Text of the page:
A real winner as a character study and as a whimsical, lighthearted drama with a tinge of adventure running through its veins, Fast Charlie … and the Moonbeam Rider is a lovely little movie that is as predictable as any other underdog movie, and if you’ve ever seen the BMX bike racing movie Rad from 1986, you’ll realize that that movie is a virtual remake of this one.
A World War I veteran enters a motorcycle riding championship as a dark horse and recruits his old war buddies – and a single mother and her kid – to help him win.
After World War I, disgraced veteran Charlie (David Carradine, quite charming) has become a vagabond small-time conman on his motorcycle, going from town to town swindling five-dollar bills from local yokels who think they’re helping him out, but are actually funding his meager existence. When he gets wind of a big motorcycle race that goes from St. Louis to San Francisco, he tracks down his old war buddies (who hate him for abandoning them on the battlefield) to help him as his pit crew once he enters the tournament. His buddies include a one-legged former racer named Flloyd (L.Q. Jones), Al (R.G. Armstrong), and the halfwit scoundrel Lester (Terry Kiser), and when he tries swindling the wrong woman in a small town, the woman – a single mother named Grace (Brenda Vaccaro) – ends up swindling him instead and gets ownership of his precious motorcycle. Instead of letting her walk away with his bike, Charlie makes a deal with her to accompany him to St. Louis with the motorcycle so that he can enter the race, but he has to become partners with her, which makes her vestige in his enterprise quite binding. Included in the package is her young son, who gets in the way, but having no choice, Charlie brings them and his buddies to St. Louis where he’ll be racing up against a handful of “name brand” racers who are sure to win with their fancy sponsors and souped up bikes, but what no one ever counted on was for Charlie and his Moonbeam Rider to be a formidable competitor.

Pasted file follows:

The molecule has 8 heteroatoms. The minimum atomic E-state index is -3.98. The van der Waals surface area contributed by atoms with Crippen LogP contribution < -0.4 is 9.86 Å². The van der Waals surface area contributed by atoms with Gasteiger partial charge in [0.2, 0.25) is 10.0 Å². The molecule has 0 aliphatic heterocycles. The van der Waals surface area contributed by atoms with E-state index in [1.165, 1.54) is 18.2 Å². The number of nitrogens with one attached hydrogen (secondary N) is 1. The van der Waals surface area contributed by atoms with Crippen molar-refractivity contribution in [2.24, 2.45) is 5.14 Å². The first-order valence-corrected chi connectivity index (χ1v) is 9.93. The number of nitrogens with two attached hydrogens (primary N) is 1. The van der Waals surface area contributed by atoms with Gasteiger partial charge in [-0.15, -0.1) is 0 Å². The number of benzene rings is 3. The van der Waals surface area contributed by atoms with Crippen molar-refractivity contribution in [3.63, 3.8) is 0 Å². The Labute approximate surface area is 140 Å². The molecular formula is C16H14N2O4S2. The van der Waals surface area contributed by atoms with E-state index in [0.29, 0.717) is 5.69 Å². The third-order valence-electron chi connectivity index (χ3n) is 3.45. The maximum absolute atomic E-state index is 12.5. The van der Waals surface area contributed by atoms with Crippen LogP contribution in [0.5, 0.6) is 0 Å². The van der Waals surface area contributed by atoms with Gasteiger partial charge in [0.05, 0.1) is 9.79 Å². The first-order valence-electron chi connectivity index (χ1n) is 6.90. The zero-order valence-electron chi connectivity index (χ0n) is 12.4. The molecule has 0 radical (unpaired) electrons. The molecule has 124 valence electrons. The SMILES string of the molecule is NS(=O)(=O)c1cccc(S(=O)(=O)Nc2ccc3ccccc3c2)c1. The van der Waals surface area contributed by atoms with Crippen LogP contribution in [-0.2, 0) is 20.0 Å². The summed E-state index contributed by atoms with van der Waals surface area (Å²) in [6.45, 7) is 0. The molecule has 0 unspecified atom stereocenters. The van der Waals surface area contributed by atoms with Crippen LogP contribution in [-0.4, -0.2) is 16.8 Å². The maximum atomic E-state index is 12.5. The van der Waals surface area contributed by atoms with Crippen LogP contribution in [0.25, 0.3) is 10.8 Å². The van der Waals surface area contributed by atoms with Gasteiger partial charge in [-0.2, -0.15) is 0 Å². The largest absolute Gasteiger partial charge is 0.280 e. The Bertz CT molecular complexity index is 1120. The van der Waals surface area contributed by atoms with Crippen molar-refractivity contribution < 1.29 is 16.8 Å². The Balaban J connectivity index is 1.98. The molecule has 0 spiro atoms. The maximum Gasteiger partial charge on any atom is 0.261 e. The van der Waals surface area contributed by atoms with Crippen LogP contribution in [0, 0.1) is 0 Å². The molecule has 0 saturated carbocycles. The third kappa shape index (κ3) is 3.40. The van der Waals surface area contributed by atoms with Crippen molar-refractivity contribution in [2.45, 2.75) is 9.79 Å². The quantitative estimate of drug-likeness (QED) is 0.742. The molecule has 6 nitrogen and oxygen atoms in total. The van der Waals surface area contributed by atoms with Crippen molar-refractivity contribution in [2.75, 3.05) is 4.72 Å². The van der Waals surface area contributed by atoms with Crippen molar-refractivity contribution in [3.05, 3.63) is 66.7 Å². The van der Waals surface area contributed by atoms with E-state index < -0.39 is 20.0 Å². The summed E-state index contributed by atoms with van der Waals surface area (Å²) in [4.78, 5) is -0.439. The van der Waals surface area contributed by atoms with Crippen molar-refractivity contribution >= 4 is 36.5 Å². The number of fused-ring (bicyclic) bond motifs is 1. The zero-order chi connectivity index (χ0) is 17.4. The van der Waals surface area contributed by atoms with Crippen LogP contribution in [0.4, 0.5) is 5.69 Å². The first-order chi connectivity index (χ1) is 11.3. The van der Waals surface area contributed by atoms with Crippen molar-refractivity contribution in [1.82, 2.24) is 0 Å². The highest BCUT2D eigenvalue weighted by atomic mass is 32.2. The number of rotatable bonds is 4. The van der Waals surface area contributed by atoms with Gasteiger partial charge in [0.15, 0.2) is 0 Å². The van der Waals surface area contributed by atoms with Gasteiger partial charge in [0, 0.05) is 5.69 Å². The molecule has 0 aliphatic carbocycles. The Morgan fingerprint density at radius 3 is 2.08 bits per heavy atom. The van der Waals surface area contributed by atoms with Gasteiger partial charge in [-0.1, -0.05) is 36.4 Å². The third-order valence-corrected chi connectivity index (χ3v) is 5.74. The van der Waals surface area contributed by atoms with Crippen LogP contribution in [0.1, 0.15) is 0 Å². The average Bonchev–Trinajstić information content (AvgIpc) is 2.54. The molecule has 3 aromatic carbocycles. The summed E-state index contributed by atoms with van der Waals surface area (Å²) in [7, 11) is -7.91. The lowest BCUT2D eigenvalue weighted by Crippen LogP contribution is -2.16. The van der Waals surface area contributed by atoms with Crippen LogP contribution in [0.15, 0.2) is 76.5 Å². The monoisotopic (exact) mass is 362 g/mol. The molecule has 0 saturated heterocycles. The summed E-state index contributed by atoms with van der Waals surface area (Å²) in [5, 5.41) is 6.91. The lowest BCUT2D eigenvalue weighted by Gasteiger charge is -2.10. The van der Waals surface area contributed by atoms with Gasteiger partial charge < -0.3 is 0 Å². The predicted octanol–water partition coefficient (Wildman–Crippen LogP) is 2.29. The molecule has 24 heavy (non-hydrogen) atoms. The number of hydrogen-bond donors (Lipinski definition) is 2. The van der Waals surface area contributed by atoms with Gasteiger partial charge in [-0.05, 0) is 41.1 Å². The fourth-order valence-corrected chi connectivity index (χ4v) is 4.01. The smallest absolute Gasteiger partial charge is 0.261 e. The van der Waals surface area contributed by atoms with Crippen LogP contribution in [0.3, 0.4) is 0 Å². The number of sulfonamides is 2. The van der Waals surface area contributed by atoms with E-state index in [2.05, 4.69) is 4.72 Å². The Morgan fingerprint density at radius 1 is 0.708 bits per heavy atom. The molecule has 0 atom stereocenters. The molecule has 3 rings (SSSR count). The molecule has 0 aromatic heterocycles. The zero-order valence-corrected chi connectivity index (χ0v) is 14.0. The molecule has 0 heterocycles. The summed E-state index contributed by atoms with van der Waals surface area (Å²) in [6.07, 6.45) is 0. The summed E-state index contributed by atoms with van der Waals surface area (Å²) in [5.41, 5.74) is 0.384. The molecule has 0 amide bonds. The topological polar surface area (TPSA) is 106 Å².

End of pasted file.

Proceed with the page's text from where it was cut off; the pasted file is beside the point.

A real winner as a character study and as a whimsical, lighthearted drama with a tinge of adventure running through its veins, Fast Charlie … and the Moonbeam Rider is a lovely little movie that is as predictable as any other underdog movie, and if you’ve ever seen the BMX bike racing movie Rad from 1986, you’ll realize that that movie is a virtual remake of this one. Producer Roger Corman and director Steve Carver give the movie some real production value and regional flavor with great casting, camerawork, and a great little score by Stu Phillips. Carradine is great, as are his co-stars, and I have absolutely nothing bad to say about this movie.
Kino Lorber is about to release Fast Charlie onto Blu-ray, and it comes in a new 2K transfer, plus a new audio commentary by film historian Eddy Von Mueller, plus the trailer.